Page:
SC Looks At Permanent Solution For #Cauvery: Asks Centre To Form Cauvery Management Board In 4 Weeks [Read Order]

SC Looks At Permanent Solution For #Cauvery: Asks Centre To Form Cauvery Management Board In 4 Weeks [Read Order]

Despite the Supreme Court’s attempt to bring a permanent solution to the Cauvery water dispute, Karnataka would be unhappy as the court ordered the state to release 6,000 cusecs of the river water to neigbouring state of Tamil Nadu from tomorrow till 27 September.

Justices Dipak Misra and Uday Umesh Lalit also asked the Union of India to constitute the Cauvery Management Board within four weeks. The Cauvery Management Board creation was first stated in the Cauvery Water Disputes Tribunal in 2007 which the centre notified in 2013. However, for a decade, the central government had sat on the idea of Cauvery Management Board, whose decision will be final and binding on the states concerned in the dispute- Karnataka, Tamil Nadu, Kerala and the union territory of Puducherry.

Yesterday, the Supervisory Committee formed by the Supreme Court asked Karnataka to release 3,000 cusecs of water for ten days to Tamil Nadu. Both states have stated their discontent with the order to the supreme court after which they have been granted 3 days time to file objections.

It was a full show of strength for Karnataka in court, probably because the state had more to lose. The Water Minister of Karnataka MB Patil, principal Secretary and chief secretary of the concerned departments apart from a number of officers from the Public Works Department were present in court. Senior Counsel, Fali S Nariman started the arguments stating that Karnataka has no water left anymore to give to the downstream state Tamil Nadu. He referred to data on water storage in the Krishna Raja Sagara Dam in Mysuru and said that the state has been facing consecutive distress years.

From there, he referred to the order of the Supervisory Committee which he said had no scientific basis. Nariman questioned the jurisdiction of the Supervisory Committee itself and said that interim measures in the cases have harmed all the parties. The Supervisory Committee, a creation of the apex court is tasked with overseeing the implementation of 2007 award of the tribunal. Nariman also pointed out that a ‘tentative monthly release’ of water in a ‘normal year’ is not possible as pointed out by the tribunal award because Karnataka is not facing a normal year but a deficit year in terms of rainfall and the deficit cannot be calculated till the end of the year so monthly estimate will not be possible. Nariman stressed that a ‘normal year’ can be once in a lifetime or several years and cannot be relied upon as a norm.

Shekhar Naphde, Tamil Nadu’s counsel started off with stating that the Supervisory Committee has recorded 47% deficit so the state should get at least 56% water as stated by the tribunal award. The tribunal in 2007 had ordered Karnataka to release 172tmc of water to Tamil Nadu every year in a ‘normal year’. However, Karnataka disputed this figure and said that 47% deficit is only in a part of the Cauvery basin and the overall deficit could be way more than that and can only be decided in December.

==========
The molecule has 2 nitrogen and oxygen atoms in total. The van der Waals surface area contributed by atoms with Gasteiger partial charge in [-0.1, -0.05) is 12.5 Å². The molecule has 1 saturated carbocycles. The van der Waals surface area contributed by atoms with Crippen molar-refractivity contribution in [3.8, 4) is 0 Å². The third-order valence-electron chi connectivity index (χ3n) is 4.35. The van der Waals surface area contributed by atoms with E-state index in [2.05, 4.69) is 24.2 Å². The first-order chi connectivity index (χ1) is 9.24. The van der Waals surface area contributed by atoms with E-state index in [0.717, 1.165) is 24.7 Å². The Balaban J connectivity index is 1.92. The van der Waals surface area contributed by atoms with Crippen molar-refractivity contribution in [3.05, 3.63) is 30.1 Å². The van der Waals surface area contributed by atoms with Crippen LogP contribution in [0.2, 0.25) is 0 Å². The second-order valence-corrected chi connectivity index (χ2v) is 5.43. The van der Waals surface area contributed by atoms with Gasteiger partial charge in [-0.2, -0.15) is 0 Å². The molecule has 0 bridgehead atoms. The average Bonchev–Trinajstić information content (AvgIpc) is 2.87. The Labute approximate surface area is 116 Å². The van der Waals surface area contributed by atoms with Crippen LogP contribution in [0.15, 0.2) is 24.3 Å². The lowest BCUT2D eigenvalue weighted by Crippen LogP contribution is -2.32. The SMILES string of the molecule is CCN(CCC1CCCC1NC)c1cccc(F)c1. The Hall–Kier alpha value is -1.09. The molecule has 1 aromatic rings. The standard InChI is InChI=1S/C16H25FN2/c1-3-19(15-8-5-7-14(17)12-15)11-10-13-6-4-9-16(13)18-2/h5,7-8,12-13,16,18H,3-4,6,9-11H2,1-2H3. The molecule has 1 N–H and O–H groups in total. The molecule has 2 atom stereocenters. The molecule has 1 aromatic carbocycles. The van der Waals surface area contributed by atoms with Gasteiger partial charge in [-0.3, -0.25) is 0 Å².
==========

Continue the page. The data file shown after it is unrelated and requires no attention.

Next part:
But Napde insisted that there should be monthly releases for the Samba crop as Karnataka will say at the end of the year that no water can be given to Tamil Nadu. He said, “We need water here and now.” After October 15, the Samba crop will die and the water given to us could be useless, he submitted to the court.

Both states have proceeded with their arguments assuming that the tribunal award is right and binding but several challenges to various parts of the award and decision are pending before the Supreme Court in the main appeal that is yet to be heard.

Karnataka’s problem was further explained by Nariman who said that in case the north east monsoon in Tamil Nadu is good, water cannot be brought upstream to Karnataka. Crops in Karnataka will have to use artificial irrigation from water stored from the south west monsoon. This was the argument that Karnataka took even before the Supervisory Committee.

When Nariman realized that the technical aspects did not impress the court, he argued that the Supreme Court cannot take pro-tem measures in cases that are as sensitive as the Cauvery issue. “This court has no jurisdiction to give such orders. The court cannot pass such orders and ought not to pass such orders,” he repeatedly told the court and asked the judges to record his opposition in their orders.

To this the Court relented and said that had the Cauvery Management Board been in place, there would have been no pro-tem orders. Karnataka said that if the court further passes any order to release water, the drinking water for Bengaluru will be severe shortage”We are following the court’s order with great reluctance,” he said. Naphde objected to this and said the tribunal has said in its award that Cauvery water cannot be used for ‘trans-basin’ activities. Since only 1/3 of Bengaluru falls under the Cauvery basin, drinking water for 2/3 of the city cannot be secured as a matter of right.

Karnataka however was quick to point out that Chennai gets 5tmc of Cauvery water separately from Karnataka for drinking water purposes. “In our considered opinion, the court cannot make an interim arrangement in a matter of such nature as the present case and we have reasons to say so. Procrastination is not advisable in such cases,” the court said and listed the matter for hearing at 2pm on 27th September.